2
\$\begingroup\$

Motivated by yet another floating point question on stackoverflow, I decided to print a float value \$x\in[0,1)\$, i.e., the fractional part of a float (I might try printing whole floats later). But not the rounded value like print(x) does but the exact represented value. And only using basic operations:

def print_float(x):

    # Convert float x to integer fraction num/den.
    num, den = 0, 1
    while x:
        x *= 2
        num *= 2
        den *= 2
        if x >= 1:
            x -= 1
            num += 1

    # Print num/den in decimal.
    print('0.', end='')
    while num:
        num *= 10
        print(num // den, end='')
        num %= den
    print()

Testing it against a simpler way using string formatting:

from random import random

for _ in range(3):
    x = random()
    print(f'{x}:')
    print(('%.2000f' % x).rstrip('0'))
    print_float(x)
    print()

Output:

0.1659451324370237:
0.16594513243702369020837750213104300200939178466796875
0.16594513243702369020837750213104300200939178466796875

0.6127401513193578:
0.6127401513193577731186678647645749151706695556640625
0.6127401513193577731186678647645749151706695556640625

0.11658146732832175:
0.11658146732832175285210496440413407981395721435546875
0.11658146732832175285210496440413407981395721435546875
\$\endgroup\$
1
\$\begingroup\$

Separation of Concerns

Your function is doing too much. It is:

  1. Converting the float to a fraction
  2. Converting the fraction to a string of digits
  3. Printing the string of digits

You should separate these.

Float to Fraction

First, let's move the float-to-fraction code into its own function.

from typing import Tuple

def float_to_fraction(value: float) -> Tuple[int, int]:
    """
    Convert a floating point number in the range [0, 1) into a fraction.

    >>> float_to_fraction(0.625)
    (5, 8)

    >>> float_to_fraction(0.1)
    (3602879701896397, 36028797018963968)
    """

    if not (0 <= value < 1):
        raise ValueError("Value out of range (0 <= value < 1)")
    
    numerator, denominator = 0, 1
    while value:
        value *= 2
        numerator *= 2
        denominator *= 2
        if value >= 1:
            value -= 1
            numerator += 1
    return numerator, denominator

Here, I've added:

  • type hints, describing the input and output types for the function,
  • a """docstring""" describing how to use the function,
    • including an example formatted for use with the doctest module,
  • input range validation, since your expectation is for the range to be within a narrow range of float values.

I've also changed num to numerator, since it would be easy to misinterpret the abbreviation to mean number. Similarity, den became denominator and x became value.

Fraction to String

Again, converting a numerator/denominator fraction into a series of digits is logical unit of code, which could be reused elsewhere, so I've made it into a function:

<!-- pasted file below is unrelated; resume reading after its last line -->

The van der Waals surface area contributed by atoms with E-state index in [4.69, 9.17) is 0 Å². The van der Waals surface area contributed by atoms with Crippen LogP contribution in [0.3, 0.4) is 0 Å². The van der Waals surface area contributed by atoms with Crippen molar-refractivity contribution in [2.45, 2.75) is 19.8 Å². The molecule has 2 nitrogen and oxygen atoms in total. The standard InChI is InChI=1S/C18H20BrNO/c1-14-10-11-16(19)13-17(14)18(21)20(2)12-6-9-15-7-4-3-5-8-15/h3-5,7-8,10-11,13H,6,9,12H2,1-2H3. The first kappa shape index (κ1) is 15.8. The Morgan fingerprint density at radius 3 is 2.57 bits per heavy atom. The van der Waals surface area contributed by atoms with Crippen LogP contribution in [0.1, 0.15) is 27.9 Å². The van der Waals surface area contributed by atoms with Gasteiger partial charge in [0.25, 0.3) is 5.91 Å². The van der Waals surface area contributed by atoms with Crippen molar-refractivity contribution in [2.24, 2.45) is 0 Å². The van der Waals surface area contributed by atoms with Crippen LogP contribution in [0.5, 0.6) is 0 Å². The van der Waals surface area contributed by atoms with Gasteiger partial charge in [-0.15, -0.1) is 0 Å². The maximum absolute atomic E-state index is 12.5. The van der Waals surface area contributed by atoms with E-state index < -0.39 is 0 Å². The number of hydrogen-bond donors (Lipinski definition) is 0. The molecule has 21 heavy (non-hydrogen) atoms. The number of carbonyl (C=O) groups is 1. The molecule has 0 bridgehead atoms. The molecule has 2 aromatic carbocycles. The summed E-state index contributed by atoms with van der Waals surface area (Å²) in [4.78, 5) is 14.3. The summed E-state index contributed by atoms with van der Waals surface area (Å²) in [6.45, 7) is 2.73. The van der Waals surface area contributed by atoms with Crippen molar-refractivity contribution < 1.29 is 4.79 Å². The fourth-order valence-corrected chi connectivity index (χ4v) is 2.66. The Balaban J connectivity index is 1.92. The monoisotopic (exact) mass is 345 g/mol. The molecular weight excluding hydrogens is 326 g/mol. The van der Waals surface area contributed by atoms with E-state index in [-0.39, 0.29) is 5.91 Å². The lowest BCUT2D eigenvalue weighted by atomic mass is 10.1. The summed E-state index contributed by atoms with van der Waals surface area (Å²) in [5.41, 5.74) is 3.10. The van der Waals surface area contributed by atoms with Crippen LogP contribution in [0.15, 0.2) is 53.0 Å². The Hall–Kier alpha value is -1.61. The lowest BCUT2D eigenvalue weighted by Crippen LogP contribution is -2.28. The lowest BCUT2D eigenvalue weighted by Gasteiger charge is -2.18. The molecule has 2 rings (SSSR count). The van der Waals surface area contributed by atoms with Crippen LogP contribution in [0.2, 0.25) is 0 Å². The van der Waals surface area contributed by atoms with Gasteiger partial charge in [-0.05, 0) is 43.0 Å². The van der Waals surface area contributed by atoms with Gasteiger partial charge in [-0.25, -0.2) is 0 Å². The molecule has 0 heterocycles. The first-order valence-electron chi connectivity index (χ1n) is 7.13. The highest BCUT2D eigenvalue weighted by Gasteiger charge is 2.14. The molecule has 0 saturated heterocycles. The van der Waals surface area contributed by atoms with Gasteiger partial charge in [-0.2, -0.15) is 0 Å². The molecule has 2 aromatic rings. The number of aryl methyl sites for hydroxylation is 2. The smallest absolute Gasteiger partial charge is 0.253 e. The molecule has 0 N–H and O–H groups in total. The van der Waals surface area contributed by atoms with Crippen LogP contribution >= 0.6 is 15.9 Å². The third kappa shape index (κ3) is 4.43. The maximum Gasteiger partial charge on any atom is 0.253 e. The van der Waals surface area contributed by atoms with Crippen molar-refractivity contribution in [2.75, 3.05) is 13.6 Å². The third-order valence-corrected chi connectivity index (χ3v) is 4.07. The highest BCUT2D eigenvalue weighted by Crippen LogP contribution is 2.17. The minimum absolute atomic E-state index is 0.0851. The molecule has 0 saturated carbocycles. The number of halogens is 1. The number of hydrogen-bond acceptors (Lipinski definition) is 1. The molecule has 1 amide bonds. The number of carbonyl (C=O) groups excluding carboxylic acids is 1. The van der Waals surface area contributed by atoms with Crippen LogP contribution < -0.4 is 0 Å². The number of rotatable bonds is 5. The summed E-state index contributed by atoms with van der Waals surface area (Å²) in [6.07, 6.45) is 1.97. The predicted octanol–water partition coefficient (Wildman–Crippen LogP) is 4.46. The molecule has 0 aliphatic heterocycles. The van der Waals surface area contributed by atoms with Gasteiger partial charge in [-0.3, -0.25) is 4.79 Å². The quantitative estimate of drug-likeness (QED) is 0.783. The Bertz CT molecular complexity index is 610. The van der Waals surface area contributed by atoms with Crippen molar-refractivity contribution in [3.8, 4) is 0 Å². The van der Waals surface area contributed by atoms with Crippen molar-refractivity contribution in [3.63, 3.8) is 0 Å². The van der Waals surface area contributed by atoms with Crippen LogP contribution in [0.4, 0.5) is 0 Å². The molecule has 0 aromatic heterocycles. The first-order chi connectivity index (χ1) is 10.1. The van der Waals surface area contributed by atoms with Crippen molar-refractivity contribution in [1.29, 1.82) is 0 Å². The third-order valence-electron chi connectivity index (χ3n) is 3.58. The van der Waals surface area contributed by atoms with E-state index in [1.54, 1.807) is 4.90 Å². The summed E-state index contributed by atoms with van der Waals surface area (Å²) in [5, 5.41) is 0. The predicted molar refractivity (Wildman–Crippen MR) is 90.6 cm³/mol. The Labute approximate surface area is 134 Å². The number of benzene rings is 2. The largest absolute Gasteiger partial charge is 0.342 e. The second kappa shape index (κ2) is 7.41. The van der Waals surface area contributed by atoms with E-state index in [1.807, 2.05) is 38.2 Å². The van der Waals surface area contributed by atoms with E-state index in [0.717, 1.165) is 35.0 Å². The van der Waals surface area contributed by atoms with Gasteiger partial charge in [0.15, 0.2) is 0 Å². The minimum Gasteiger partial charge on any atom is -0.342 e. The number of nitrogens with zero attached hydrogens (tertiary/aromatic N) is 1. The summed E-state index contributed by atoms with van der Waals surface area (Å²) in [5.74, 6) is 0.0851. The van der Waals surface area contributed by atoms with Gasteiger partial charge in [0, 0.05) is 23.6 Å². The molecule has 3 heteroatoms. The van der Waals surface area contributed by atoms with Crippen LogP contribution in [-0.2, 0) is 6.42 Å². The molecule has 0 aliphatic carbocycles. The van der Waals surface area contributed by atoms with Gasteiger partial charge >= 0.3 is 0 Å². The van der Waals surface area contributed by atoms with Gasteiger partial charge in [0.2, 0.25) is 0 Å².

def fraction_to_string(numerator: int, denominator: int) -> str:
    """
    Convert a proper fraction into a corresponding series of digits.

    >>> fraction_to_string(5, 8)
    '0.625'
    """

    if not (0 <= numerator < denominator):
        raise ValueError("Improper or negative fraction given")

    if denominator & (denominator - 1) != 0:
        raise ValueError("Denominator must be a power of 2")

    digits = '0.'
    while numerator:
        numerator *= 10
        digits += str(numerator // denominator)
        numerator %= denominator

    return digits

Note: str(0.0) returns '0.0' but your code (and my duplication of it here) returns '0.'.

Your code originally guaranteed the denominator was a power of 2. With this new function, a caller could ask for fraction_to_digits(1, 3) which would be an infinitely long string of digits, so I've added a condition restricting the denominator to a power of 2.

Float to String

Now we can compose these two functions, as well as recreate the original function's functionality:

def float_to_string(value: float) -> str:
    numerator, denominator = float_to_fraction(value)
    return fraction_to_string(numerator, denominator)

def print_float(x):
    print(float_to_string(x))

if __name__ == '__main__':
    import doctest
    doctest.testmod(verbose=True)

    from random import random

    for _ in range(3):
        x = random()
        print(f'{x}:')
        print(('%.2000f' % x).rstrip('0'))
        print_float(x)
        print()

Additionally, I've added a "main guard" (always a good idea), and I've added a call to doctest.testmod() so the tests embedded in the """docstrings""" are executed.

Notes

The function float_to_fraction(value) may be replaced by the built-in function value.as_integer_ratio().

>>> value = 0.625
>>> value.as_integer_ratio()
(5, 8)
| improve this answer | |
\$\endgroup\$
  • 1
    \$\begingroup\$ Thanks. Nice improvements. Didn't know it's that easy to run doctests. fraction_to_string could handle denominators other than powers of 2, like 7/25 or 7/28 would also work. The exact rule might be that after simplifying the fraction, the denominator's only prime factors are 2 and 5. But yeah, for my purpose I don't mind simply requiring powers of 2. \$\endgroup\$ – Manuel Sep 24 at 23:53

Your Answer

By clicking “Post Your Answer”, you agree to our terms of service, privacy policy and cookie policy

Not the answer you're looking for? Browse other questions tagged or ask your own question.